So we don’t have anything to link to there. So all we can do here is really look at the three year historical average, which comes out to about 5.4%, and so we will copy this across. Then for the depreciation, we can use a negative sign, take our book value, and then multiply it by the depreciation percentage rate here. Copy that across, and then we’ll add up everything here.
So we get to a very, very low number for income from discontinued operations. Let’s take a look at this. It’s about half a million dollars each year. Very, very low compared to the total revenue of Avalon Bay, which is around $1.0 billion dollars a year. So almost insignificant, you might wonder why we even go through the trouble of doing this, given how low this is.
The answer is that we like to do it, just to make sure we have all our bases covered. We like to do it to make sure that we have actually addressed this properly within our model. And if it turned out to be a much different number, we would want to incorporate that, as well. So, with financial modeling, you don’t always ignore something, just because it has a minimal effect on the model.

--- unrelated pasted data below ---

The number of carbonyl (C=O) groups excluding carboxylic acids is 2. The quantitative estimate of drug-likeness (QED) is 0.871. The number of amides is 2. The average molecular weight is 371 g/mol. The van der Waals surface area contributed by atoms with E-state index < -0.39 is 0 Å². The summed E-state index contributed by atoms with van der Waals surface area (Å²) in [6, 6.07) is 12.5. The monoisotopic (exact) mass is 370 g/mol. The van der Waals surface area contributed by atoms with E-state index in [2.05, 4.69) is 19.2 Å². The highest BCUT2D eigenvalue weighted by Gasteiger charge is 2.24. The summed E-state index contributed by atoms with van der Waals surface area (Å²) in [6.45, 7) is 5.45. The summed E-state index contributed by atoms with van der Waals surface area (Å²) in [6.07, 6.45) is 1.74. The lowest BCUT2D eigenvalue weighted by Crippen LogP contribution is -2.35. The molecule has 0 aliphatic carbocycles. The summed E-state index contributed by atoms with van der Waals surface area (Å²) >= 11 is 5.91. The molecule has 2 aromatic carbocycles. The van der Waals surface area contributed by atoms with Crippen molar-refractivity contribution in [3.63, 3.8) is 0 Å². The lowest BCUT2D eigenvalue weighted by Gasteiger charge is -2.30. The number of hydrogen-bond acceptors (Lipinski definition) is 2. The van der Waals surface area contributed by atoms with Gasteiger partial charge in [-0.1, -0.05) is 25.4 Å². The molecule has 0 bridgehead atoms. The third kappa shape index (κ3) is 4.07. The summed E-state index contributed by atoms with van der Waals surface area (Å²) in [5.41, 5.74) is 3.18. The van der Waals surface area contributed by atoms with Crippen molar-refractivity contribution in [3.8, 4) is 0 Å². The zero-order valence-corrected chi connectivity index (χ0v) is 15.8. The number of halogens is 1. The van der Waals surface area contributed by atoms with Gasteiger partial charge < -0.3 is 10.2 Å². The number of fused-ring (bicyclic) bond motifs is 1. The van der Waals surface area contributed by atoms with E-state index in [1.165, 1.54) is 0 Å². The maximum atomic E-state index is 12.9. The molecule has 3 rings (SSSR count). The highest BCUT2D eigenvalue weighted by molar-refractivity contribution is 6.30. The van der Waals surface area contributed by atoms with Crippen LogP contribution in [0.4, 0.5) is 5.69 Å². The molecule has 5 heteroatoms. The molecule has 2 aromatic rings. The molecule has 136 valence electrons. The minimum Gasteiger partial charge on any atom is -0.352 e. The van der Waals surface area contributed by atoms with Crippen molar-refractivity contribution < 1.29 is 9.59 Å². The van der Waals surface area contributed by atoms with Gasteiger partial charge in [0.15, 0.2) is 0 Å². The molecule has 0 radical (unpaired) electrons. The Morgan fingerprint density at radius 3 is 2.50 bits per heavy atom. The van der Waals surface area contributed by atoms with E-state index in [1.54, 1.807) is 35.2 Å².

In this case, it’s good to look at this anyway, because who knows, this might have been a much higher number. So it’s good to look at this anyway, even though in this case, it’s not having a tremendous impact on our model. So with all these in place, we could go back to the income statement now and link them in.
But what I’m going to do instead is one final step here. And that is to go all the way back up to our other stabilized communities, and here we want to reduce the gross real estate assets, by the book value of whatever we’ve disposed of. And essentially, we’re assuming that these dispositions come straight out of the other stabilized real estate assets.
Now if we have done this properly, then the net operating income should fall by around 5.0% here each year, because we have used the same CAP rate and the same NOI margin. So the revenue should fall by around 8.0% each year, and then the NOI should fall by around 5.0%.
So once we have done this we’ll take a look at this, and make sure that’s what actually happens here. So in the first year it looks like that’s what happened here. I’m just going to undo this, so you can see it again. So the revenue used to be $157. The NOI used to be $101. Then afterwards it falls by 8.0% to $149, and the NOI falls by 5.0% to $96.